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Money July 2012

Dollar Sense

Should You Close Unused Credit Cards?

By Teresa Ambord

If you close accounts with zero balances, you may hear a sound like distant thunder. That would be the sound of your credit score crashing.

Credit is fickle. As people seek to get out of debt and raise their credit scores, they sometimes take actions that seem to make sense, like closing unused credit card accounts. Unfortunately, that will generally work against you. If you close accounts with zero balances, you may hear a sound like distant thunder. That would be the sound of your credit score crashing.

Obviously lowering your debt level is a positive thing. But be sure to do it in a way that maintains your credit score as much as possible. You may not expect to need a loan in the near future, but it’s still important to guard your credit history. These days, credit histories are used more and more, not just by lenders, but as a gauge of your general reliability and character. After all, a person may have no arrest record that would show up in a criminal background check, but have a financial past that shows irresponsible use of money. An employer looking to hire a bookkeeper might find that interesting, and a potential landlord may use that knowledge to decide whether or not to rent to you.

Even if your credit score is low for perfectly good reasons, like closing unused accounts, it could cause a door to slam in your face. Before you close credit accounts, take a look at the impact this can have on your credit history. Closing credit cards affects your credit in two ways, length of credit history, and total credit available compared to credit used (commonly called utilization).

 

Credit Longevity

Your credit score is determined by several factors, one of which is, how long you have had credit. Suppose you got your first credit card 30 years ago and made do with just that one for a long time. You may have handled your credit card activity very well, at least in recent years, and that longevity will reflect nicely in your credit score. However, if you decide to close that account because you seldom use it, you are lopping off years of credit history and lowering your credit score. Better to let the card live.

 

Credit Use

Then there is your utilization, or your balance to credit limit ratio. Suppose you have two credit cards, each with a $5,000 limit for a total of $10,000 in credit. One card has a zero balance, and the other card has a $3,000 balance. Your utilization rate is 30% ($3,000/$10,000 = 30%). You decide to close the account that has a zero balance, which lowers your total credit to $5,000. It also raises your utilization rate to 60% ($3,000/$5,000 = 60%). That creates the impression that you have gone on a wild spending spree, using up a great deal more of your available credit. The impact is, your credit score plummets.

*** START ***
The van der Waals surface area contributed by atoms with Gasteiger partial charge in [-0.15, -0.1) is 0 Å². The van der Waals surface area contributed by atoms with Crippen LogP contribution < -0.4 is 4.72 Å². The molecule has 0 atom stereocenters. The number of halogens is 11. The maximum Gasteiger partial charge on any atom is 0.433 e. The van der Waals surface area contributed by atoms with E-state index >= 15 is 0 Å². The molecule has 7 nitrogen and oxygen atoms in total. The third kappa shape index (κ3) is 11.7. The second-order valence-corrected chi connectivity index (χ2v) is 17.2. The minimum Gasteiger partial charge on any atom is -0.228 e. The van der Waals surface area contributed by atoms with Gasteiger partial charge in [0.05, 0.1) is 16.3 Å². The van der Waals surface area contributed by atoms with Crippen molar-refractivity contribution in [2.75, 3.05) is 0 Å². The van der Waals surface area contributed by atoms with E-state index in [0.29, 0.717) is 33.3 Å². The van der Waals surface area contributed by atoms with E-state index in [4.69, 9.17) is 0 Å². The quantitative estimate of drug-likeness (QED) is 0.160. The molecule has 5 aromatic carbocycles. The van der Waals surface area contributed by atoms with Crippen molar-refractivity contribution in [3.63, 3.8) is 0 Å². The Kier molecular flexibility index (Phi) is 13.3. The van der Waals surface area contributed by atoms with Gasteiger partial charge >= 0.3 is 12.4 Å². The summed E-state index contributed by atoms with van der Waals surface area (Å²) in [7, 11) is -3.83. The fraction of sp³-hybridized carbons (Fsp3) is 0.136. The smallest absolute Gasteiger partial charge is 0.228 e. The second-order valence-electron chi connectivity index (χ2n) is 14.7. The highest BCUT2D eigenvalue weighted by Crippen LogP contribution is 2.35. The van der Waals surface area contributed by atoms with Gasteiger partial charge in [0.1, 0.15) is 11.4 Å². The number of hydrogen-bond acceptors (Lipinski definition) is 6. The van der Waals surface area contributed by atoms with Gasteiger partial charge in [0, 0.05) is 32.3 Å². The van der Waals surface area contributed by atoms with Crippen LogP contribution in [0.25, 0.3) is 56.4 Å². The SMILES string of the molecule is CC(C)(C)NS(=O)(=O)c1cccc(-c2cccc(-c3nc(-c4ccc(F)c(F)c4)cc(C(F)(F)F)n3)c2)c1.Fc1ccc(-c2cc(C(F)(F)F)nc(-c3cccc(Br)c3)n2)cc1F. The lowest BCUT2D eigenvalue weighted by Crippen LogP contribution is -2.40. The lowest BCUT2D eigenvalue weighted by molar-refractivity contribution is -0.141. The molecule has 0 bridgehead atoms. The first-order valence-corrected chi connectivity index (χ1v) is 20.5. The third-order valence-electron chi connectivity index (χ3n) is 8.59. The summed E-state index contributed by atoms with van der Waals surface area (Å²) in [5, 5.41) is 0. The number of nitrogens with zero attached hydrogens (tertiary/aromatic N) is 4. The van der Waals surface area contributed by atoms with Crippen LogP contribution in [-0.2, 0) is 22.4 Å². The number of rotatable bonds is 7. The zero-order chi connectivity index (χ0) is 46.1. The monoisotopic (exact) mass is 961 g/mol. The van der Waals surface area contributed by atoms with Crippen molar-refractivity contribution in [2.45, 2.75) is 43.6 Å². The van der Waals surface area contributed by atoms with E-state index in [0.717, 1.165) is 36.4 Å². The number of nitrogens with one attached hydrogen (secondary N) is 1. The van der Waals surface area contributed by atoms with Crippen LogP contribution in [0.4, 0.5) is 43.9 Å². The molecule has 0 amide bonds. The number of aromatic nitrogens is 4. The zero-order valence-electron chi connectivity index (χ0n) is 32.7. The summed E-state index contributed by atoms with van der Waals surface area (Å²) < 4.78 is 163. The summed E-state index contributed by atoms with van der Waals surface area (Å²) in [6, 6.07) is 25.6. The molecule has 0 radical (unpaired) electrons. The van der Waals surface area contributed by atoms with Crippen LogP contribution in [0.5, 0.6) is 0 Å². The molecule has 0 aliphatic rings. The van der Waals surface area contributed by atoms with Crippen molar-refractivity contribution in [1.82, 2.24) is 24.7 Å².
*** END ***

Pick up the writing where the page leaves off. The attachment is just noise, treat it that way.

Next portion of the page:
With all that said, if you are a person who cannot trust him or herself to keep the cards open and not use them (or use them cautiously), you might be better off to take the hit on your credit score and close the cards. If that’s your decision, employ a strategy that will minimize the effect on your credit score.

 

Here are Some Tips

  • Don’t close any account just before you intend to apply for a loan, like a mortgage or car financing. Also don’t open an account as this will work against your credit score too.
  • Don’t close all your accounts at once. Instead spread out the closures over time to lessen the impact on your credit score. Make a list of the length of time you’ve had each card and the credit limits. Put aside the cards that you’ve had the longest and that have the highest credit limits. That preserves the length of your credit history as well as the total available credit compared to use.
  • After you close one account, go easy on new charges on your remaining cards for a few months. Credit scores are calculated on monthly balances, so keeping your other charges low will minimize the impact. If you decide to keep your cards open and just not use them, your credit card issuer may do one of two things: close your account because of inactivity, or slap you with a fee for inactivity. That’s why you need to open all mail from these accounts, even if you assume it is just a solicitation. The last thing you want is to have a fee that you don’t know about, and end up incurring a delinquency and more charges.
To avoid the problem of inactivity, use your cards now and then but for purchases you would make anyway. Perhaps you could dedicate one card to be your gas purchase card. Then be diligent about paying off the balance at the end of the statement period. Assuming you are only buying items you would buy with cash anyway, this should be easy.

Again, credit is a fickle mistress. Credit scores are like the modern day crystal ball. More and more they are used to judge who you are, though it’s far from a perfect system. Before you do anything rash with your credit accounts, take a step back and consider how the action is likely to reflect in your credit score.

You can learn more about credit scores and how they are determined by logging onto http://www.myfico.com/CreditEducation/WhatsInYourScore.aspx.

 

Teresa Ambord is a former accountant and Enrolled Agent with the IRS. Now she writes full time from her home, mostly for business, and about family when the inspiration strikes.

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